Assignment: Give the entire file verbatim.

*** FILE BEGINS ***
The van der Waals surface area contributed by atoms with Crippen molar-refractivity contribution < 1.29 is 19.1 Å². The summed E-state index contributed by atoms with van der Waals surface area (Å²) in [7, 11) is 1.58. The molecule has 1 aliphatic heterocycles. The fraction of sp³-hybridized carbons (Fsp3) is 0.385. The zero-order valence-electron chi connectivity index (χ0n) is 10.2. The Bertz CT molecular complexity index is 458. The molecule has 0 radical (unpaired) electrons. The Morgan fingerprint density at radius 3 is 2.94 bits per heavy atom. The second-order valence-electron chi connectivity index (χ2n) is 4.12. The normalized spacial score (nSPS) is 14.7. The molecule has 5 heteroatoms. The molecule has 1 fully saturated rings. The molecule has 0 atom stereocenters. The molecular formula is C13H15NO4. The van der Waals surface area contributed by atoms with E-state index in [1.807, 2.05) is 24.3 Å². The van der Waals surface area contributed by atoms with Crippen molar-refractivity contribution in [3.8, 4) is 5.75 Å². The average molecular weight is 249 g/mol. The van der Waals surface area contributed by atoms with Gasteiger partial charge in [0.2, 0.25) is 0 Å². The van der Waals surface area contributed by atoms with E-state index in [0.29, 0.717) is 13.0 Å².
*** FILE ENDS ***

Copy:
The van der Waals surface area contributed by atoms with Crippen molar-refractivity contribution < 1.29 is 19.1 Å². The summed E-state index contributed by atoms with van der Waals surface area (Å²) in [7, 11) is 1.58. The molecule has 1 aliphatic heterocycles. The fraction of sp³-hybridized carbons (Fsp3) is 0.385. The zero-order valence-electron chi connectivity index (χ0n) is 10.2. The Bertz CT molecular complexity index is 458. The molecule has 0 radical (unpaired) electrons. The Morgan fingerprint density at radius 3 is 2.94 bits per heavy atom. The second-order valence-electron chi connectivity index (χ2n) is 4.12. The normalized spacial score (nSPS) is 14.7. The molecule has 5 heteroatoms. The molecule has 1 fully saturated rings. The molecule has 0 atom stereocenters. The molecular formula is C13H15NO4. The van der Waals surface area contributed by atoms with E-state index in [1.807, 2.05) is 24.3 Å². The van der Waals surface area contributed by atoms with Crippen molar-refractivity contribution in [3.8, 4) is 5.75 Å². The average molecular weight is 249 g/mol. The van der Waals surface area contributed by atoms with Gasteiger partial charge in [0.2, 0.25) is 0 Å². The van der Waals surface area contributed by atoms with E-state index in [0.29, 0.717) is 13.0 Å².